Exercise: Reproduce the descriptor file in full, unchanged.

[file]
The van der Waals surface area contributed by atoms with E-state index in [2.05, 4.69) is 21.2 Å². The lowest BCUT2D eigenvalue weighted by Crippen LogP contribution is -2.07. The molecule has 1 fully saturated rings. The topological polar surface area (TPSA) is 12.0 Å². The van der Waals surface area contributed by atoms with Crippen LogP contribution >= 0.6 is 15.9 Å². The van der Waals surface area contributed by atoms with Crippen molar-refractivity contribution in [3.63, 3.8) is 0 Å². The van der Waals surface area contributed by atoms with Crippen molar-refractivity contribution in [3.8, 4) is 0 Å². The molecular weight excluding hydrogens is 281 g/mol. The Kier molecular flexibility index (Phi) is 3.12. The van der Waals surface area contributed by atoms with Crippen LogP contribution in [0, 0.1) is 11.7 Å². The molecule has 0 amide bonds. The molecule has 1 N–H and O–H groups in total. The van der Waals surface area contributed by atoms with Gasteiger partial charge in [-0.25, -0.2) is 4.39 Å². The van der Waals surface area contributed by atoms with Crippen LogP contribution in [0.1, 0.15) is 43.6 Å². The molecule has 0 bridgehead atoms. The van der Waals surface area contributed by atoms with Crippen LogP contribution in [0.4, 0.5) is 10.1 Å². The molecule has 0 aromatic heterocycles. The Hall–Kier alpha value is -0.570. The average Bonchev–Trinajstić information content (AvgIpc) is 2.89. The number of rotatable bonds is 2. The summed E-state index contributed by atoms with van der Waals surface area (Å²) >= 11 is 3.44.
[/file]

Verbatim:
The van der Waals surface area contributed by atoms with E-state index in [2.05, 4.69) is 21.2 Å². The lowest BCUT2D eigenvalue weighted by Crippen LogP contribution is -2.07. The molecule has 1 fully saturated rings. The topological polar surface area (TPSA) is 12.0 Å². The van der Waals surface area contributed by atoms with Crippen LogP contribution >= 0.6 is 15.9 Å². The van der Waals surface area contributed by atoms with Crippen molar-refractivity contribution in [3.63, 3.8) is 0 Å². The van der Waals surface area contributed by atoms with Crippen molar-refractivity contribution in [3.8, 4) is 0 Å². The molecular weight excluding hydrogens is 281 g/mol. The Kier molecular flexibility index (Phi) is 3.12. The van der Waals surface area contributed by atoms with Crippen LogP contribution in [0, 0.1) is 11.7 Å². The molecule has 0 amide bonds. The molecule has 1 N–H and O–H groups in total. The van der Waals surface area contributed by atoms with Gasteiger partial charge in [-0.25, -0.2) is 4.39 Å². The van der Waals surface area contributed by atoms with Crippen LogP contribution in [0.1, 0.15) is 43.6 Å². The molecule has 0 bridgehead atoms. The van der Waals surface area contributed by atoms with Crippen LogP contribution in [0.4, 0.5) is 10.1 Å². The molecule has 0 aromatic heterocycles. The Hall–Kier alpha value is -0.570. The average Bonchev–Trinajstić information content (AvgIpc) is 2.89. The number of rotatable bonds is 2. The summed E-state index contributed by atoms with van der Waals surface area (Å²) >= 11 is 3.44.